It’s our belief that today by fair share of leadership and managerial literature is challenging the complex and bounded rationality perspective of the human condition, but still the underlying assumptions haven't really changed. We believe this relates to our nature seeking simple solutions and tools and secondly to the leadership ideologies, identities and the political nature of sciences. Changing paradigm has a lot to do with transforming professional identities, questioning the accepted ways of thinking and acting, unfreezing the fixed frameworks and networks of power, and changing the power dynamics around these phenomena. Here, we’d encourage to consider power not as an amulet or artifact belonging to a powerful individual or a group of individuals but as a natural characteristic of each and every relationship; both enabling and constraining our actions and ways of thinking. As Foucault wrote: “Truth” is linked in a circular relation with systems of power that produce and sustain it, and to effects of power which induce and which extend it — a “regime” of truth.
As we started this blog, this leads us to identifying and reflecting the way we understand the human picture, the form of causality and the way we understand organization and leadership. We invite our readers to a journey to gain better understanding considering the underlying order in the world as well as to learn more about our human agency. Instead of identifying simplicity where it does not exist, we explore the concept of complex causality. Trying to gain better understanding from a multidisciplinary and holistic perspective, rather than looking for individual culprits or clear cause-and-effect relationships through a linear lens of thinking. We see this framework as a fertile one and believe it could yield significant added value in the spirit of creative understanding. We also believe that the insights and concepts of complexity sciences enable us to create a common language between all levels of organization, to enable rich and pragmatic ways of interaction as well as understanding the social reality around us. A language, which more efficiently enables us to encapsulate and encode our social reality.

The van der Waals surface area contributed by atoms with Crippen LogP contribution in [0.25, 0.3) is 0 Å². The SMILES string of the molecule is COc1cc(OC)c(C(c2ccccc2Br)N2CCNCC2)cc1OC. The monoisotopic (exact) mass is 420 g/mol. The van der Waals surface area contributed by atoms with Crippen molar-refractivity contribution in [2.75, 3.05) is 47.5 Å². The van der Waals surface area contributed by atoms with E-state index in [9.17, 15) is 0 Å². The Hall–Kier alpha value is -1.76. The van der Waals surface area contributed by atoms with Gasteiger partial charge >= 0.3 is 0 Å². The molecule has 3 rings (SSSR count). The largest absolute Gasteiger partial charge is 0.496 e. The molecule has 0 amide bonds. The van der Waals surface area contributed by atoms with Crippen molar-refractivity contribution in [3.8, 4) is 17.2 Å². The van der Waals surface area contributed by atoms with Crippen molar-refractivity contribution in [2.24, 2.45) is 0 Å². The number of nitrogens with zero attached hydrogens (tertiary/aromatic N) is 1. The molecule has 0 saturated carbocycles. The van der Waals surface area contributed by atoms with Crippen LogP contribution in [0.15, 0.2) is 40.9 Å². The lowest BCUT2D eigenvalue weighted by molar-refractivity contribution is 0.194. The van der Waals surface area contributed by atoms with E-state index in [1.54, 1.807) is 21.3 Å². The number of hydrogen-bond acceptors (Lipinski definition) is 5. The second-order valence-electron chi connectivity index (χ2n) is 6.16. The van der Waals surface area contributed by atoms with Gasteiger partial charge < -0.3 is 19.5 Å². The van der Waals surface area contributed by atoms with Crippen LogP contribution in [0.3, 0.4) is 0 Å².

As an example, phenomenon of emergence, which means complex behavior or a set of properties emerging based on local interaction of agents/objects, demonstrating qualities which its parts do not have on their own. Hydrogen [H] is a flammable, highly reactive and considerably lighter gas than air. Oxygen [O], another gas, highly reactive with a number of substances forms in combination with hydrogen substance we know as water [H2O] which can be liquid and is the main constituent of all known living organisms. Consciousness, on the other hand, is an emergent property of the neural processes conducted by electrochemical signals. Could we, for example, open our understanding with more freedom and explore organizational strategy as an emergent property of social interaction?
“I don't write a book so that it will be the final word; I write a book so that other books are possible, not necessarily written by me.”
― Michel Foucault
BlackSmith Consulting Oy, Juho Partanen
Chairman of the Board